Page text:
Cold-Pressed neem oil – a pest repellent that is also high in nutrients.
Blackstrap molasses – activates beneficial microorganisms on the leaf surface.
Mother culture of effective microbes – a liquid bacterial product that contains microbes that enhance plant health.
Becky says the mixture is working well, but annoying coddling moths – the worm commonly seen in apples – are beginning to find their way to her apples. “Our honeymoon is over,” she said.
To fight off coddling moths Becky uses traps, other beneficial insects, and Bacillus thuringiensis (Bt) to fight them off. Bt, which is allowed for use in organic production and processing, is a bacterium stomach poison for specific pest insects that causes them to stop feeding within hours. It does not harm beneficial insects or humans when used properly.
Becky also uses Kaolin clay, a natural clay used in foods, and products that contain the insecticide Spinosad to keep the coddling moths under control.
“We are out there often spraying the trees,” said Becky. “It is harder than I anticipated fighting off all the different diseases that apple trees can succumb to.”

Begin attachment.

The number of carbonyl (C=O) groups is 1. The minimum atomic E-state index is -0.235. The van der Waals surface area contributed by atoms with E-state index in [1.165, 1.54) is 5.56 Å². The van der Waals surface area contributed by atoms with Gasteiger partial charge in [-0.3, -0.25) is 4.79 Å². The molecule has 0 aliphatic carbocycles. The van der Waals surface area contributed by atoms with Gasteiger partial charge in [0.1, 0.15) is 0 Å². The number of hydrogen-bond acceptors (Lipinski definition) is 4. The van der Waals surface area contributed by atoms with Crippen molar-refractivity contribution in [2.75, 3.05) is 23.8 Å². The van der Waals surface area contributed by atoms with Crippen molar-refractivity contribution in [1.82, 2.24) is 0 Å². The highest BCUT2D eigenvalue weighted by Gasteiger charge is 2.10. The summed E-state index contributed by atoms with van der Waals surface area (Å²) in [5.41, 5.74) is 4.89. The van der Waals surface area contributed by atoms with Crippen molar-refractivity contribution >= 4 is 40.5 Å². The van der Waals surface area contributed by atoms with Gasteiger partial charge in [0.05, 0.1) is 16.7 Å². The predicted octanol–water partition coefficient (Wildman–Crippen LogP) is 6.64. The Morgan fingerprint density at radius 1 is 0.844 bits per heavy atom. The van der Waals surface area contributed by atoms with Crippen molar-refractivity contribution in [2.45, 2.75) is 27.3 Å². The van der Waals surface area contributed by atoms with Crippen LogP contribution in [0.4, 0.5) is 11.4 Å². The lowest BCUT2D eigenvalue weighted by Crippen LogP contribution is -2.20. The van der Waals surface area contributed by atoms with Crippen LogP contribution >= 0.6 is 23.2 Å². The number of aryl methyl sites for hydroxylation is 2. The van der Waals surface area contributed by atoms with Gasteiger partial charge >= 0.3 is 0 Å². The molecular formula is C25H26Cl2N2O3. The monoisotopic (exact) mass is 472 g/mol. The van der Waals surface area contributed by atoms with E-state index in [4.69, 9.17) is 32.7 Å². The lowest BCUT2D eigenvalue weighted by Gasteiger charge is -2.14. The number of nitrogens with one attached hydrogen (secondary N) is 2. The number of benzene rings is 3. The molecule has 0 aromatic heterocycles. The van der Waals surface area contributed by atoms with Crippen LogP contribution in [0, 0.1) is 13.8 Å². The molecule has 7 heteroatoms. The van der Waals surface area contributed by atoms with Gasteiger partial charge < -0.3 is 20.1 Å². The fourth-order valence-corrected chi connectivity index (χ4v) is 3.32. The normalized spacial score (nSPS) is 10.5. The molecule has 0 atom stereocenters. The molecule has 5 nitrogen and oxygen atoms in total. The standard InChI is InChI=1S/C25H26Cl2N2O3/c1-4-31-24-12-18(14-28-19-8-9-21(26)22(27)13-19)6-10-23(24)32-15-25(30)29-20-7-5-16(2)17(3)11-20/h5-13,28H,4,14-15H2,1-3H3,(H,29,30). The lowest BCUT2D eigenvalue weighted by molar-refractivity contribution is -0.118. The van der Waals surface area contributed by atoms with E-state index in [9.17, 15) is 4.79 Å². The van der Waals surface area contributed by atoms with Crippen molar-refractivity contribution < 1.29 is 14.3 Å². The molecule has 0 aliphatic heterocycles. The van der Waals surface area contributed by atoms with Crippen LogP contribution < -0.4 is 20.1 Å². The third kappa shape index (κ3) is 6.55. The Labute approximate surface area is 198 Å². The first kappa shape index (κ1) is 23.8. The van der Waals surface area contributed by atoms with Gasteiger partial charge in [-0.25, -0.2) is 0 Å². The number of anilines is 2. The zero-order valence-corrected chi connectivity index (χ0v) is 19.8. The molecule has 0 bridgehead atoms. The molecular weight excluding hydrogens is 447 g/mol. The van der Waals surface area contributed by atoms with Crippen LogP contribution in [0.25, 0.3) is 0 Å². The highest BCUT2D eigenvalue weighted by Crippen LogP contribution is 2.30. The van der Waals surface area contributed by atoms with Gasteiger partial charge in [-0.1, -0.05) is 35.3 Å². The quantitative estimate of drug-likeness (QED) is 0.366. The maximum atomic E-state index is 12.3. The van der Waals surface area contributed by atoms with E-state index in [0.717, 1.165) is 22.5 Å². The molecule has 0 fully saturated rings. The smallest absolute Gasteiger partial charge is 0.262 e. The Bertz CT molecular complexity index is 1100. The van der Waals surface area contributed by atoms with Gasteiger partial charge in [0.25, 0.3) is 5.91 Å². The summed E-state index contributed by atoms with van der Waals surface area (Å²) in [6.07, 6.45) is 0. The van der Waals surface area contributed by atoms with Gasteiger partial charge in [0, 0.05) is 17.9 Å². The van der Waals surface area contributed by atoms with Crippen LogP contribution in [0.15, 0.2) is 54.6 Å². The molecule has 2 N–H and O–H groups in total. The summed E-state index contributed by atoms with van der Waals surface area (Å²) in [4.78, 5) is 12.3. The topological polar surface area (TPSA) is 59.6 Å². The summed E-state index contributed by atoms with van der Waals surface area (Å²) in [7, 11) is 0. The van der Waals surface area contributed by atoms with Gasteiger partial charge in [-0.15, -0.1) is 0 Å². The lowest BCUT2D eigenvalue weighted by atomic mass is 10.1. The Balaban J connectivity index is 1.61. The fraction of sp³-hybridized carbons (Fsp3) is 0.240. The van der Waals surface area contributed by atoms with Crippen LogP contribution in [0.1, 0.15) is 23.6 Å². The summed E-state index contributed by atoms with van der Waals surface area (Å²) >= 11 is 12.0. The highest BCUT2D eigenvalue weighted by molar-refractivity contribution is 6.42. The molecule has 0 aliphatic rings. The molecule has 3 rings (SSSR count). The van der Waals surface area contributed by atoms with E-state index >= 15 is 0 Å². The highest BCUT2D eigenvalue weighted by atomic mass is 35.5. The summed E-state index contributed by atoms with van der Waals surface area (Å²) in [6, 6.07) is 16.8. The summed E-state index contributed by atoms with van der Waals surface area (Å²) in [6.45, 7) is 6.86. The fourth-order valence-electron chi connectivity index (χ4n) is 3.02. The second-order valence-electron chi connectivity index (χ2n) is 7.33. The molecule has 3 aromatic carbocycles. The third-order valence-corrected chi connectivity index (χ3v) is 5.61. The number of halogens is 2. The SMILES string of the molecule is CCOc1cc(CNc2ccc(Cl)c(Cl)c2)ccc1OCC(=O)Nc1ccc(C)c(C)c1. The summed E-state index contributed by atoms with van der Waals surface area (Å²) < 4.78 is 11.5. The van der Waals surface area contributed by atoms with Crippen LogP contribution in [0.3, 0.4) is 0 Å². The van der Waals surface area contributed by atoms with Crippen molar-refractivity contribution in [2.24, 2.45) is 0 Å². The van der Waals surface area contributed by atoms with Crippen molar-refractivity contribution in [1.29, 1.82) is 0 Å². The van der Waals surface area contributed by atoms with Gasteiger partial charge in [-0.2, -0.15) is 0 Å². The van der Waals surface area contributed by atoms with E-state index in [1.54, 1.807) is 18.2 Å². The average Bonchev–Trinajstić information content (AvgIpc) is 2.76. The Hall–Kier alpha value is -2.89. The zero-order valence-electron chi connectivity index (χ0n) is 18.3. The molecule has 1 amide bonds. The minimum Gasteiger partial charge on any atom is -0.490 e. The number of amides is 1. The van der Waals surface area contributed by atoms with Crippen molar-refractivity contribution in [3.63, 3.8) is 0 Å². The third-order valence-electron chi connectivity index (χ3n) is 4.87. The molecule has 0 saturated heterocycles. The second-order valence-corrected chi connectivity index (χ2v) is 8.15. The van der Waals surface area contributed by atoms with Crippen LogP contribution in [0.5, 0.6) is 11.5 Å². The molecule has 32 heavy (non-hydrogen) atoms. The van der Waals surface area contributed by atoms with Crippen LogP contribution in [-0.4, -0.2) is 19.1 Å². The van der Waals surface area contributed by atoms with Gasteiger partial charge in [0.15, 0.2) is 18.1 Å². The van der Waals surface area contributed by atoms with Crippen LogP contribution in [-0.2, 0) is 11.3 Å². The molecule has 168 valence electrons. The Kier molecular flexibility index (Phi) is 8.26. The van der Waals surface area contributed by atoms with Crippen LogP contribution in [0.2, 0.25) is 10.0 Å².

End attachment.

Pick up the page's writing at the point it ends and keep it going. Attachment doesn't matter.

The foliar feedings seem to be helping soil conditions on the orchard. For example, Becky says her soils are naturally low in Boron (B) which is common in sandy, acidic soils that are low in organic matter due to B leaching. “When we took leaf samples, it showed sufficient levels of Boron,” she said. “The trees have to be getting it through the foliar feeding.”
The Housberg’s orchard, which is protected from wild animals with a 10-foot tall fence, has grown to 200 trees with 32 apple varieties. Becky sells them at the farmer’s market in Osceola and at a farm stand in Weldon. She says only about 40 percent of the trees are producing now, but once more trees produce she will seek out more markets.
Becky and Darren harvest the apples by simply using a basket and a ladder. “We don’t sell any apples that have fallen on the ground,” she said. “I have noticed the past couple years more people, especially young people, who are seeking out organic and naturally grown fruits and vegetables.”
Becky credits much of her early success to the advice she received early on about soils. “The soil is the most important part of growing, most anything,” she said.